The Aavasaksa-Ylitornio area offers a taste of Lapland unlike any other. Sitting on the powerful Tornio River, this area has long been a hub of natural tourism & cultural heritage.
Not quite Finnish and not quite Swedish, the Aavasaksa-Ylitornio area offers a slice of Lapland unlike any other. Sitting on the powerful Tornio River, this area has long since been a hub of natural tourism and cultural heritage.
Explore the border
The ice breaks up and comes crashing down the Tornio River. The long quiet days of spring are over; summer has arrived. That means Midnight Sun. The unforgettable experience of reeling in a ten-kilo salmon. Selfies on the top of Aavasaksa Hill. Or grab your camera and head into the trees for a photography tour. Take a midnight sauna and a dip in the Tengeliönjoki river.
Summer brings endless opportunities to the region. Take a salmon fishing tour on the Europe’s last free flowing river with an experienced guide. Aavasaksa-Ylitornio has numerous fishing tour companies, with guided tours on the region’s lakes, smaller rivers, and the mighty Tornio. As autumn approaches, those looking for bigger game than trout and salmon can go hunting for elk or test your skill on hares, pheasants or waterfowl.
Photographers, hikers and bikers will fall in love with the rugged forests and barren hilltops of southern Lapland. Climb a rocky hillside and peer out over the rolling landscape. Don’t forget to take a few pics. Or strap yourself onto a mountain bike and challenge yourself on the trails. Or maybe you want something a little different: join a traditional horseman from Kauliranta for a ride, or test your wits at a rustic escape room experience!
The Keisarinmaja, or Imperial Lodge, is the oldest tourist-related building in all of Finland. Built in anticipation of a visit by the Russian emperor in 1882, the Lodge offers a unique look into 19th century rural Lapland. Explorers and fans of history will want to stop by the Maupertuis monument, commemorating the French scientific expedition to determine the shape of the Earth.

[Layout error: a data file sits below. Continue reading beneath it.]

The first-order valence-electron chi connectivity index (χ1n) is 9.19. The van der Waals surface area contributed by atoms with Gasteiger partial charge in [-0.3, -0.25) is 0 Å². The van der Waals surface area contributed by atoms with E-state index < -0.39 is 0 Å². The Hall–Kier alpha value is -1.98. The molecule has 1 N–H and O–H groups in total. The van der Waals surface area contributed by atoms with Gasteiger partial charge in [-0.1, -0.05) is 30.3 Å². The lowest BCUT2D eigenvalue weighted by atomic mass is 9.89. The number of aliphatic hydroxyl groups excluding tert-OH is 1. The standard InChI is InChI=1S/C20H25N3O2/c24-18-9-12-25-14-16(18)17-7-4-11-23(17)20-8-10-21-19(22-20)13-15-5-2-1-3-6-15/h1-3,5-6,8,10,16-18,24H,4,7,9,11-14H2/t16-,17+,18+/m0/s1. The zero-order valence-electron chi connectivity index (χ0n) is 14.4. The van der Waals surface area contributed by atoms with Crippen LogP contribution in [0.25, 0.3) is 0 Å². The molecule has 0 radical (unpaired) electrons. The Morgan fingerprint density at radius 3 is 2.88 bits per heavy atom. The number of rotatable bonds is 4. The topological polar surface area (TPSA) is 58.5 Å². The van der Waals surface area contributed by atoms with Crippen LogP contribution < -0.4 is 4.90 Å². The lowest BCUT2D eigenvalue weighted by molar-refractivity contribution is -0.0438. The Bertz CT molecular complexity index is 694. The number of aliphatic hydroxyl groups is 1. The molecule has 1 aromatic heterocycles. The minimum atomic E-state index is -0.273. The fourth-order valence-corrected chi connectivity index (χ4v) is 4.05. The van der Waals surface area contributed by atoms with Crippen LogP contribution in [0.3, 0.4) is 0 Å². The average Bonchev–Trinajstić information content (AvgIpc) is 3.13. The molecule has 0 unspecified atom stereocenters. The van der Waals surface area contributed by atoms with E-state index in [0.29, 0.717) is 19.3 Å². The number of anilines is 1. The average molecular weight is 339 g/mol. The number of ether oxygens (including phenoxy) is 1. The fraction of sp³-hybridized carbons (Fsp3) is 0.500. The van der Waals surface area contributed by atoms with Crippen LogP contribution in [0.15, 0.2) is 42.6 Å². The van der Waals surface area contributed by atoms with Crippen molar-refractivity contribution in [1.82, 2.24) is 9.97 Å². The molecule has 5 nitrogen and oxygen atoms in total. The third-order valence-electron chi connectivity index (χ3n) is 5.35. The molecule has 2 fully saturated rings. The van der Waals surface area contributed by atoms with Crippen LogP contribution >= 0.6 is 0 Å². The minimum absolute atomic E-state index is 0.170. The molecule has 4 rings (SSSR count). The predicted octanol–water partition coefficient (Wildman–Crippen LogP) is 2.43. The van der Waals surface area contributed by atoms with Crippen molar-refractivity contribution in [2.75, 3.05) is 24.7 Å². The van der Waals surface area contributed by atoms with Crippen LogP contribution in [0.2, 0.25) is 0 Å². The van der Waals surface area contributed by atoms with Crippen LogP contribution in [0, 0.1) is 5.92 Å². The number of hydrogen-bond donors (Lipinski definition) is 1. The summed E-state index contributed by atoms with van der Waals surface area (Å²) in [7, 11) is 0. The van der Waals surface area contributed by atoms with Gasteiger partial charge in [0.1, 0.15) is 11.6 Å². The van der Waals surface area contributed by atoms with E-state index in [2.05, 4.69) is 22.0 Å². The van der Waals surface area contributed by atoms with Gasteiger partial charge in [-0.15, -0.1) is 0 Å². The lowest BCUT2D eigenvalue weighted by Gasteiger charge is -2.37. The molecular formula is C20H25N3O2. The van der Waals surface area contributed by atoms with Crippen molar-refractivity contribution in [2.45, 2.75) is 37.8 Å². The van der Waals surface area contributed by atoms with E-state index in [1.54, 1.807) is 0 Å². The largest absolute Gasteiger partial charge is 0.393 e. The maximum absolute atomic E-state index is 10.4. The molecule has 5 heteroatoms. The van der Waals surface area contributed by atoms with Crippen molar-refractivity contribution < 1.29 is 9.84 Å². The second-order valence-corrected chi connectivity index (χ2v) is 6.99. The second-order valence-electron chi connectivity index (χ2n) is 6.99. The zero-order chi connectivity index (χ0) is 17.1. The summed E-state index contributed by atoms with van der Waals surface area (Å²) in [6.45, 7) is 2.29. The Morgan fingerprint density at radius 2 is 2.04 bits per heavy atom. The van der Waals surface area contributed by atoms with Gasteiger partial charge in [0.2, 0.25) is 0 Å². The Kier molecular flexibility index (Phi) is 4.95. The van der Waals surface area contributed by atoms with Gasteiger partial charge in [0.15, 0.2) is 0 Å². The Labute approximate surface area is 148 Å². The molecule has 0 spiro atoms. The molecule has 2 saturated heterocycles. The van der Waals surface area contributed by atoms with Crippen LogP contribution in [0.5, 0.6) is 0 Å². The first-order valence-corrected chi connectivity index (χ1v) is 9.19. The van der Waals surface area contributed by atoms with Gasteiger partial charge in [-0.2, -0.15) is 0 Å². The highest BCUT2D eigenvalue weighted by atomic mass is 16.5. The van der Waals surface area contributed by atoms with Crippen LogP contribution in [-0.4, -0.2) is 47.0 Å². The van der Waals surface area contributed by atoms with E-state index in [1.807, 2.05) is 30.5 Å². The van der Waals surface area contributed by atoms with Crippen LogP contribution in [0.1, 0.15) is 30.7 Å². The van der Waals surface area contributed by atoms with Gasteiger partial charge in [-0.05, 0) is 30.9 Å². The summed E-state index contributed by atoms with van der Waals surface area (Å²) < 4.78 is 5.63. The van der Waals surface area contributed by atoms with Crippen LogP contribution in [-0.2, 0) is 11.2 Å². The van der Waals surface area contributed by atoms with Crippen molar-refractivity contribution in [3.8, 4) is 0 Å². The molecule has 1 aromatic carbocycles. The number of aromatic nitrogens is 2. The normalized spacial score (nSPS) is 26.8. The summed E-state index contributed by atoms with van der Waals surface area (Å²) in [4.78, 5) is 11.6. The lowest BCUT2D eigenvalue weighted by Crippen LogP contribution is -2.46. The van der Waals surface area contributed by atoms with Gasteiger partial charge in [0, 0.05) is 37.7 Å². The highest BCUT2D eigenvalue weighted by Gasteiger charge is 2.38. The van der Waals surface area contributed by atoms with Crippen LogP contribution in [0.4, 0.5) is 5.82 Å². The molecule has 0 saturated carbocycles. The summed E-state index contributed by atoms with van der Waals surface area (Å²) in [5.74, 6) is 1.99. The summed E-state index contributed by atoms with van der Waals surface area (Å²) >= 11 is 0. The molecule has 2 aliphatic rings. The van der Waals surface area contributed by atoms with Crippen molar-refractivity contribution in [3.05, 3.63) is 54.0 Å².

When the days grow shorter, and the breeze sends a chill down the back of your neck, Aavasaksa prepares itself for Lapland’s longest and most popular season: winter. Only 10 kilometers from downtown Ylitornio, Aavasaksa Ski Resort offers two slopes and a ski lift. Tickets and rental equipment are located at the bottom of the hill. You can also try out the new cross-country ski trail that circles the hill.
Sit back and let huskies and reindeer pull your sledge across the white landscapes, and see the forests and plains the way Santa Claus does! Or, if you need more speed, strap on a helmet and explore the region on the back of a snowmobile. And if you’re still craving the calm (and occasional flurry of excitement) of fishing, you can drill a hole in the ice and try your hand at pilkki, or winter fishing.
Beds & breakfast, cabins & cuisine
For the accommodation in the area, crab a bite of authentic Tornio valley country cuisine at the Hulkoffgården hotel restaurant in Korpikylä, Sweden. Or enjoy pub food and Lapland ambience at the Hotel Kievari in Ylitornio. Back across the river, the Svanstein Lodge serves everything from light snacks for those on the go to gourmet dining experiences.
Aavasaksa Hill is Lapland’s oldest tourist destination, and the area surrounding it is the perfect place to stay in a cabin, just like travelers have been doing for a hundred years. The cabins in the region range from basic rooms to full-comfort homes complete with kitchens and modern amenities. Not to be outdone by Aavasaksa’s cabin culture, the area boasts a number of hotels and motels on both sides of the border. In warmer weather, you can also pitch a tent beside the mighty Tornio River and enjoy nature on a more primitive, authentic level.
Travel to Aavasaksa-Ylitornio
Nestled between the Arctic Circle and the northern tip of the Gulf of Bothnia, getting to Aavasaksa-Ylitornio is a breeze. To the south, there is the Kemi-Tornio Airport (85 km), with regular connections to the world through Helsinki. The Rovaniemi International Airport (115 km) to the east has even more connections and convenience, with direct flights from many cities in the UK and Europe.
Being in southern Lapland, Ylitornio has a train station, which means night trains and car-carriers, so you can bring your wheels with you from Turku or Helsinki and spend a relaxing night traveling. Lapland has modern and well-maintained roads and highways, so travel by bus or car is possible all year round.